Bill Chappell, NPR

Bill Chappell is a writer and producer who currently works on The Two Way, NPR's flagship news portal. In the past, he has edited and coordinated digital features for Morning Edition and Fresh Air, in addition to editing the rundown of All Things Considered. He frequently contributes to other NPR blogs, such as All Tech Considered and The Salt.

Chappell's work at NPR has ranged from being the site's first full-time homepage editor to being the lead writer and editor on the London 2012 Olympics blog, The Torch. His assignments have included being the lead web producer for NPR's trip to Asia's Grand Trunk Road, as well as establishing the Peabody Award-winning StoryCorps on NPR.org.

In 2009, Chappell was a key editorial member of the small team that redesigned NPR's web site. One year later, the site won its first Peabody Award, along with the National Press Foundation's Excellence in Online Journalism award.

At NPR, Chappell has trained both digital and radio staff to use digital tools to tell compelling stories, in addition to "evangelizing" — promoting more collaboration between legacy and digital departments.

Prior to joining NPR in late 2003, Chappell worked on the Assignment Desk at CNN International, handling coverage in areas from the Middle East, Asia, Africa, Europe, and Latin America, and coordinating CNN's pool coverage out of Qatar during the Iraq war.

Chappell's work for CNN also included producing Web stories and editing digital video for SI.com, and editing and producing stories for CNN.com's features division.

Before joining CNN, Chappell wrote about movies, restaurants and music for alternative weeklies, in addition to his first job: editing the police blotter.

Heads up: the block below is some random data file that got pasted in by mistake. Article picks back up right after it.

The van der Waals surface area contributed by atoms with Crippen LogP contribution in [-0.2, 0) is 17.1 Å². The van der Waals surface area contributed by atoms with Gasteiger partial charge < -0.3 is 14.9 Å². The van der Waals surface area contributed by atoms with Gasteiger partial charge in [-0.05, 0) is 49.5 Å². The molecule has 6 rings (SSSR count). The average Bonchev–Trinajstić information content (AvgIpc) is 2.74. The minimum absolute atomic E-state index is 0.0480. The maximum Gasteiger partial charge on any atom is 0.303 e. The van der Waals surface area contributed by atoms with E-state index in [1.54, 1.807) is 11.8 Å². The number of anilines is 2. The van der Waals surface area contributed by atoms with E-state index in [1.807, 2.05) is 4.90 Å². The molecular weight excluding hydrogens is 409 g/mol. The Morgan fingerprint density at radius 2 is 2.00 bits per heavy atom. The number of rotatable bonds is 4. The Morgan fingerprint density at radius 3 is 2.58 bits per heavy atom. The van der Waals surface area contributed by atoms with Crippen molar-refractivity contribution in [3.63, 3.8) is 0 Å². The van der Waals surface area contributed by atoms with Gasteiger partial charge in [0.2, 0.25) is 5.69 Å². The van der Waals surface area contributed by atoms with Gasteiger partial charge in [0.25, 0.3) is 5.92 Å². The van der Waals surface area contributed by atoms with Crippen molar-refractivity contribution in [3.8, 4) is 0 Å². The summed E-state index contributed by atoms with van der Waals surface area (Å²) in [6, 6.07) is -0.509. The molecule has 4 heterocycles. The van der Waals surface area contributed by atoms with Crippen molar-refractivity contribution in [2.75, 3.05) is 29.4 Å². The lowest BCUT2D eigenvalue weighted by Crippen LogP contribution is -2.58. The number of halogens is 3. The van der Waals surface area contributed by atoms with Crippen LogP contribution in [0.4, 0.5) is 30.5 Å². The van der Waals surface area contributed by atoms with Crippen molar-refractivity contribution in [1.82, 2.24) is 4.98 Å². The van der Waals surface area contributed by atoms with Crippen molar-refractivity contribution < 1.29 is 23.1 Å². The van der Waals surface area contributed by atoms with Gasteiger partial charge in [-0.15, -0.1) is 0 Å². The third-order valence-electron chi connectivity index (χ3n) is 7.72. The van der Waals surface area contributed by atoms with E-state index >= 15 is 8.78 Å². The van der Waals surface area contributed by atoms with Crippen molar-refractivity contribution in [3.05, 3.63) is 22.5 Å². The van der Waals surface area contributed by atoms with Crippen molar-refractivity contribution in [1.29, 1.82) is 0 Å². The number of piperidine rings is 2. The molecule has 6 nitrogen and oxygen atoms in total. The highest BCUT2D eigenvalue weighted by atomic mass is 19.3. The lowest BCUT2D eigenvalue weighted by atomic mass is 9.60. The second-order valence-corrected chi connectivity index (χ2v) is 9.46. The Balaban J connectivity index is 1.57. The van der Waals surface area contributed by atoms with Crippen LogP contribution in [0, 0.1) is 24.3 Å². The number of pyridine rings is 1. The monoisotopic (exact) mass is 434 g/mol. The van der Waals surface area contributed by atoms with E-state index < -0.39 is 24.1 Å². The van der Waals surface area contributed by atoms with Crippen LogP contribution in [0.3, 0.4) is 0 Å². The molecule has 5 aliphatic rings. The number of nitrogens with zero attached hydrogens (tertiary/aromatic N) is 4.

A holder of bachelor's degrees in English and History from the University of Georgia, he attended graduate school for English Literature at the University of South Carolina.

The National Rifle Association accused the White House of having "an agenda to attack the Second Amendment" Thursday, after representatives of the group attended meetings on gun control hosted by Vice President Biden.

The Obama administration is using the meetings to collect ideas and possibly ease the way for gun control legislation, which became a higher priority after the tragic school shooting in Newtown, Conn., last month. But it seems there was no ground bridged in the meetings with the NRA.

Attorney General Eric Holder, Health and Human Services Secretary Kathleen Sebelius, and Veterans Affairs Secretary Eric Shinseki plan to remain with President Obama's administration as his second term begins, according to a White House official. The news that the three will remain in their current posts comes amid the departure of other Cabinet officials, including Labor Secretary Hilda Solis, who submitted her resignation today.

The news that disgraced cyclist Lance Armstrong might be willing to confess to the doping charges he spent years denying has reopened interest in his case — and in the question of whether his lifetime ban from competitive sports could be eased in exchange for Armstrong's cooperation.

President Barack Obama will meet with the four leaders of Congress Friday to discuss a possible deal that would avoid automatic spending cuts and tax increases in the new year.

The session, to be held at the White House, would come just days before the "fiscal cliff" deadline that arrives on Jan. 1.

News of the meeting came after Senate Minority Leader Mitch McConnell (R-Ky.) spoke on the Senate floor Thursday, when he mentioned that he had spoken with the president about a new proposal.

Hours after a Connecticut community was riven by a deadly gun assault on an elementary school's students and staff, residents reached out to support one another, and to grieve. Churches and public spaces became the settings for vigils, as the shocking murder of 20 children and six adults at the school echoed through Newtown, Conn.

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